Joy Brownstein has more than 25 years experience providing marketing communications, corporate communications, corporate positioning and issues management counsel to clients in industries as diverse as healthcare, management consulting, financial services, telecommunications, environmental services, law and consumer products. For the past 16 years she has worked specifically in healthcare. She enjoys travel and has worked in Japan. During her time in Tokyo, Joy handled foreign media relations for an American biotech company who filed a lawsuit against a major Japanese company for patent violation and resulted in, the first time ever, a Japanese court ruling in favor of a foreign company. Joy is a graduate of Brown University. She resides in Westchester with her husband and two children.
January 25, 2012
Categories: Global Healthcare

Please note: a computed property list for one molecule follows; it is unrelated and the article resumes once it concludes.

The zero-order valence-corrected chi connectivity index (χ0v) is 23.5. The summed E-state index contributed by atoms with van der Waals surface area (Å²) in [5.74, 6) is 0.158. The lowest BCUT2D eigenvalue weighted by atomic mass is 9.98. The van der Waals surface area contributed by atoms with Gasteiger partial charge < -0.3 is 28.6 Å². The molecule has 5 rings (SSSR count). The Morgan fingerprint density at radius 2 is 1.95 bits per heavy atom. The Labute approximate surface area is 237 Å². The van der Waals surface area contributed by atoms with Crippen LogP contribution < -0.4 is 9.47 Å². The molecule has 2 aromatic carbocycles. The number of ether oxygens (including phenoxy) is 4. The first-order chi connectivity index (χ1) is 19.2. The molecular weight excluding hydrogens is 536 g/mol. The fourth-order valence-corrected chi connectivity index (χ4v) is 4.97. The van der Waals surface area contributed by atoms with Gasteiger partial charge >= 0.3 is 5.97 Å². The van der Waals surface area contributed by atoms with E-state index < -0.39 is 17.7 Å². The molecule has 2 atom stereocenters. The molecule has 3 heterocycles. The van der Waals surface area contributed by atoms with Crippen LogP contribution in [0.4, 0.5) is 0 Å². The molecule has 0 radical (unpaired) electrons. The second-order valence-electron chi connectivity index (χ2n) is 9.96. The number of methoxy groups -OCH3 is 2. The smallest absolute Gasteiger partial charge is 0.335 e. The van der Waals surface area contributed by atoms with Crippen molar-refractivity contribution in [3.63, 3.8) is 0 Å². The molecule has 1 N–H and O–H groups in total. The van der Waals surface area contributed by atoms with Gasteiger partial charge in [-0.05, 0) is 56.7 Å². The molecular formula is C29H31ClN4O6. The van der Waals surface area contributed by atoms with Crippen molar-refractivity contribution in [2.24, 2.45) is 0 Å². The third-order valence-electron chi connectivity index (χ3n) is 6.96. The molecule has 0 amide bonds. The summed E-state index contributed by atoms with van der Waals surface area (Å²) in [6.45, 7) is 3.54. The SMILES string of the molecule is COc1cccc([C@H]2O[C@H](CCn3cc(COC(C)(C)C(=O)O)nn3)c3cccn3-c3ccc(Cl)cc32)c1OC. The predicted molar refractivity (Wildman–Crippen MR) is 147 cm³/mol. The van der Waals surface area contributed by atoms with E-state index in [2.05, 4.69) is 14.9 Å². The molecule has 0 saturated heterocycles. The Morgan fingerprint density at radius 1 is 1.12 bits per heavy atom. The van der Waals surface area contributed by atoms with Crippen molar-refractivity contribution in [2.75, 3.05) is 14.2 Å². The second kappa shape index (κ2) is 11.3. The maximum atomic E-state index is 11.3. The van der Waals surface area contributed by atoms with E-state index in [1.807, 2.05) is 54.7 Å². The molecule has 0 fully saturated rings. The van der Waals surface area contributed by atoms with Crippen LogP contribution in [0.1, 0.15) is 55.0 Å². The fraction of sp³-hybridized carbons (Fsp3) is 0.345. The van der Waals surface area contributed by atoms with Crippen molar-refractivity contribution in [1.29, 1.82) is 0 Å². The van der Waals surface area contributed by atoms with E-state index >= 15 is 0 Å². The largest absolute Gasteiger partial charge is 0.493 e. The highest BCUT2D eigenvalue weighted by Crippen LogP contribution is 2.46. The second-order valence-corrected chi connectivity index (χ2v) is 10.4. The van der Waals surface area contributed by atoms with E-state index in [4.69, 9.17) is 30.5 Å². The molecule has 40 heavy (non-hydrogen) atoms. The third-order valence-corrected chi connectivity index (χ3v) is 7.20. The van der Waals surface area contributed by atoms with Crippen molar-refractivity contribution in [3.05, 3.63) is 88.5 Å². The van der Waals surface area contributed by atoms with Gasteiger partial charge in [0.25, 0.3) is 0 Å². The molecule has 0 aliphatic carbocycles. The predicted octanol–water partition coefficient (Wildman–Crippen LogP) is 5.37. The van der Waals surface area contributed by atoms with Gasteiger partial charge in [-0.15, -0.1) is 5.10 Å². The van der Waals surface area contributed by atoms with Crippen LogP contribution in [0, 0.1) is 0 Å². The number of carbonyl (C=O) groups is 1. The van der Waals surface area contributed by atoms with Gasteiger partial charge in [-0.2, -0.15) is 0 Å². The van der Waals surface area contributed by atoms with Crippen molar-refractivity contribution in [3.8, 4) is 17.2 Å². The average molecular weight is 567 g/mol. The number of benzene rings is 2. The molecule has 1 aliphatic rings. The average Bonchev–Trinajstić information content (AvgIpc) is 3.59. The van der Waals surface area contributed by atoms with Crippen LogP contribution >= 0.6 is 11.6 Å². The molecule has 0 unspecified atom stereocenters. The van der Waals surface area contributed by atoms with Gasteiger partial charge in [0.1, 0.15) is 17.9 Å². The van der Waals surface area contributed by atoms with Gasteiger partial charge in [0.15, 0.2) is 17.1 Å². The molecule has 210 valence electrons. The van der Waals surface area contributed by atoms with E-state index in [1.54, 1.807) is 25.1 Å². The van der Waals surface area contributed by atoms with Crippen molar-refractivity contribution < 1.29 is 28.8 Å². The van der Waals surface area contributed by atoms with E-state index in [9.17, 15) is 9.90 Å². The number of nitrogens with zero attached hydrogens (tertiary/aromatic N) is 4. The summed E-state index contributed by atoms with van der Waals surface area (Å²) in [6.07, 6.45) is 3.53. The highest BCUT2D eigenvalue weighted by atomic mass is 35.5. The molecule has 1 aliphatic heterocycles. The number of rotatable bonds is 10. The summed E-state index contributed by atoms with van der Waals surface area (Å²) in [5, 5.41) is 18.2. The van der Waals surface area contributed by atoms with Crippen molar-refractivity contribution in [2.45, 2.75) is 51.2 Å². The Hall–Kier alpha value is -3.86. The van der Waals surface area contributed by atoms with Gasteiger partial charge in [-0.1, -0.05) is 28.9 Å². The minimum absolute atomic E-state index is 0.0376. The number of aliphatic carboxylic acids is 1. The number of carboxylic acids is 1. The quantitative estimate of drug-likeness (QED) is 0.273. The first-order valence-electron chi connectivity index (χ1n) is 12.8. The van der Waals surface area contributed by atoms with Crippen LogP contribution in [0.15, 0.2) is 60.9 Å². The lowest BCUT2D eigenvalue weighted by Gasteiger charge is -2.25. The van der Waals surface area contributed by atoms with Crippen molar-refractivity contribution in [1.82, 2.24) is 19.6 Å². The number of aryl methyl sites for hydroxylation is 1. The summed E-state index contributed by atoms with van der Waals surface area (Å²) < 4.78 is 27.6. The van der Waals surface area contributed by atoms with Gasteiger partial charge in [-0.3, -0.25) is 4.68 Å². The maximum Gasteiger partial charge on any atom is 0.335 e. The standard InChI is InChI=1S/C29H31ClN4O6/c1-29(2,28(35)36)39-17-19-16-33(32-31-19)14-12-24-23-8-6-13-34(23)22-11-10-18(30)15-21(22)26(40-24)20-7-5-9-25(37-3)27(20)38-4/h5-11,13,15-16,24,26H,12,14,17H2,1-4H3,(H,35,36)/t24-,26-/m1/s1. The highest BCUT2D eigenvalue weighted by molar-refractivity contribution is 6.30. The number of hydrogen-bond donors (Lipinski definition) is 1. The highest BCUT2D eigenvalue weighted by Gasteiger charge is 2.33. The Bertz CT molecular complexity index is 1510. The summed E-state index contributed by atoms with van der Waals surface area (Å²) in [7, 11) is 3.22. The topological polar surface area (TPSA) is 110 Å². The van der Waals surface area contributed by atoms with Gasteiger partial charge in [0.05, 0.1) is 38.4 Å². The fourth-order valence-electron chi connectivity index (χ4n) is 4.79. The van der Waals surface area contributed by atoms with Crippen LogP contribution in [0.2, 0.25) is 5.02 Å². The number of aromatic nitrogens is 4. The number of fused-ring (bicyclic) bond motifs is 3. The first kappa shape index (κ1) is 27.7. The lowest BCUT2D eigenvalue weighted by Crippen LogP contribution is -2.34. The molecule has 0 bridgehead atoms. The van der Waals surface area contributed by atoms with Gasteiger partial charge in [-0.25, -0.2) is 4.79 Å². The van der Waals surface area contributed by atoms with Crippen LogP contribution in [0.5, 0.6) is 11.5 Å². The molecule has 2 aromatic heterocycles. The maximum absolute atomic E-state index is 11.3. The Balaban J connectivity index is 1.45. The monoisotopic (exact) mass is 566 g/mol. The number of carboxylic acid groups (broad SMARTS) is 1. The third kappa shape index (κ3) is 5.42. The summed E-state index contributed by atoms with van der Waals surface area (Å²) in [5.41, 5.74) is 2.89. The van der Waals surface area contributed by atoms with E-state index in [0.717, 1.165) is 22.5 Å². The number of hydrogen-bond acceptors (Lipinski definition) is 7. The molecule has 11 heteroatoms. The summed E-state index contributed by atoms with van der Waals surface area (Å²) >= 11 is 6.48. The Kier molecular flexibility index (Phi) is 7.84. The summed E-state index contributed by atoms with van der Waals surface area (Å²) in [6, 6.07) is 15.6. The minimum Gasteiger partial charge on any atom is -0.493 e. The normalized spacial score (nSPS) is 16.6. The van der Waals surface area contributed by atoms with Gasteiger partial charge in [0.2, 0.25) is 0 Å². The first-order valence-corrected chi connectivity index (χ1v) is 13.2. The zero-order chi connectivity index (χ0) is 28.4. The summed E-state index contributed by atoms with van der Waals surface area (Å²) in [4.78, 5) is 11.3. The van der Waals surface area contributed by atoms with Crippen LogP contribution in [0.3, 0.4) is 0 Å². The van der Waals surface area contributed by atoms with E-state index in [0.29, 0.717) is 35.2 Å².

Dr. Josh Bloom, director of chemical and pharmaceutical sciences at the American Council on Science and Health in New York, debated Dr. Els Torreele of the Open Society Foundation’s Access to Essential Medicine Initiative on the pages of Monday’s The Wall Street Journal on the subject of extending pharmaceutical patents. If you haven’t seen the special healthcare report section, make sure to pick it up or read it online because the pro and con opinions throughout the pages touch on topics ranging from whether universal health insurance is a good idea to the tension between electronic medical records and privacy, and whether it’s time for your physician to begin communicating with you by e-mail. Pharmaceutical Patents On pharmaceutical patents, those in favor of extension argue that longer patent protections would protect the profits needed to keep innovative product moving through the pipeline. Critics question whether there’s any link between patent life and innovation, and accuse drug companies of focusing on the most marketable drugs instead of those most urgently needed throughout the world. Dr. Bloom begins by recounting numbers familiar to most readers of VitalSigns. “… Bringing one new drug to market takes roughly 14 years, at a cost ofContinue Reading